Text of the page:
Like in the first, Shenmue II uses an actual time system that takes you through entire days, from 8 o'clock in the morn, till you decide to hit the sack. Roughly, one second in real life goes through one minute of Shenmue, making the days seem a good length. This also means that businesses won't always be open, introducing us to Shenmue II's wait feature. In the first if say you had an appointment somewhere tomorrow at noon, you'd have a lot of time to kill till then. But this go around the game will automatically ask if you wish to wait till a certain time, and it will instantly progress time till then. Leaving out you sitting there doing nothing for hours and keeping you into the storyline.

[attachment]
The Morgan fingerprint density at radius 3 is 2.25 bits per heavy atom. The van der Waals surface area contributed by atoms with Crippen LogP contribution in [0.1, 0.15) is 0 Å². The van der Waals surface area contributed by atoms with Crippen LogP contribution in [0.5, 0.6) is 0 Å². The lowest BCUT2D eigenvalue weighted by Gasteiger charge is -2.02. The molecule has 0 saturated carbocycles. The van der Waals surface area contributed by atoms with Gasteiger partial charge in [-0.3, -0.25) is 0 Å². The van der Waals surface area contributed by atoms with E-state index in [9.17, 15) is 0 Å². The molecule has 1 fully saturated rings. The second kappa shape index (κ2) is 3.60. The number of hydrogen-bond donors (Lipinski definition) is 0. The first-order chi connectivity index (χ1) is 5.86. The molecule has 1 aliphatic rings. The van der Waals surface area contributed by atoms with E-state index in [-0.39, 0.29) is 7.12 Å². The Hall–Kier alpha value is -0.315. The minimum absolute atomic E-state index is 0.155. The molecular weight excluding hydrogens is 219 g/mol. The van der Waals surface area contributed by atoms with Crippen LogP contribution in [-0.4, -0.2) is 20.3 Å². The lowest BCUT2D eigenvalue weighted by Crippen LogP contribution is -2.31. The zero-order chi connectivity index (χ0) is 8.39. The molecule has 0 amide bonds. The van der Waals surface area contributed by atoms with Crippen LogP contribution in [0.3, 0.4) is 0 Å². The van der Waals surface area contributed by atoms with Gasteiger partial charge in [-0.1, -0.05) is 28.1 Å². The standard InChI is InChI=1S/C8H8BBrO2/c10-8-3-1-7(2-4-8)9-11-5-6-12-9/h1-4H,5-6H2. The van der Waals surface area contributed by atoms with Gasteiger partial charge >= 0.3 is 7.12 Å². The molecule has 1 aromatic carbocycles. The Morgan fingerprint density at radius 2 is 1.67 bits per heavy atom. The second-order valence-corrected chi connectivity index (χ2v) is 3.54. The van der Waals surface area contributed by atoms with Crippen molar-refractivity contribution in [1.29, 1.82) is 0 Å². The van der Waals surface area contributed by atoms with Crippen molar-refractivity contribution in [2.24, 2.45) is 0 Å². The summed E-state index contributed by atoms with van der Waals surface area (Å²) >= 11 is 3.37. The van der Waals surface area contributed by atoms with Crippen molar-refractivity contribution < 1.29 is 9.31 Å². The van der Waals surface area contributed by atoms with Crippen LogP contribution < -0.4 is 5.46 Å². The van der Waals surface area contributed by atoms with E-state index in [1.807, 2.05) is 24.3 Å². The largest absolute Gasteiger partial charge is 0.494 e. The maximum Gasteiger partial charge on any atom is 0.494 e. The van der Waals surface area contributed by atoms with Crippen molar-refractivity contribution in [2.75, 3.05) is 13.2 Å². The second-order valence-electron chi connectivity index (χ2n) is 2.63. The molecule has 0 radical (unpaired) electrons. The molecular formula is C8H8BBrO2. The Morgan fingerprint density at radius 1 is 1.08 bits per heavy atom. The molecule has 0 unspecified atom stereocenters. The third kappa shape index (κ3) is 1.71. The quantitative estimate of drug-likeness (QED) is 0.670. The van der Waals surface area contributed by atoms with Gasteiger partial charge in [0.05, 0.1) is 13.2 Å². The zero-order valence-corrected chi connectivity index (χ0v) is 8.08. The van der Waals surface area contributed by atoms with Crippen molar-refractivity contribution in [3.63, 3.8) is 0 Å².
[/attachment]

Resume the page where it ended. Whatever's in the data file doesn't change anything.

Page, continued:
As promised, I'm finally at the part where I discuss the QTEs and Free Battle mode; first, the QTEs, or Quick Timer Events. QTE's take place at certain set point throughout the game, and for the most part only happen when you are required to chase someone or get into a fight. In essence, these just test your reflexes, as it flashes either a direction or button (and sometimes both) on the screen and you must press it quickly within the allotted time frame. Fail too many times and you'll probably have to start the sequence over, but hit the button in time and you are in for quite a treat, as they're as flashy as they are simple. In chase scenes Ryo will barely dodge obstacles and make incredible maneuvers in his effort to catch his opponent, while during QTE inspired fight scenes he'll bust out some incredibly cool looking moves, taking out this foes with much style. On the opposite side of the spectrum, if you mess up Ryo might end up running into something, or someone, during a chase sequence, and will even take a beating during the fight scenes. For being so relatively simple in nature, the QTEs are extremely satisfying and some of the more fun things you'll do in the game. Not to mention the fact that it's a very welcome break from talking to people over and over again.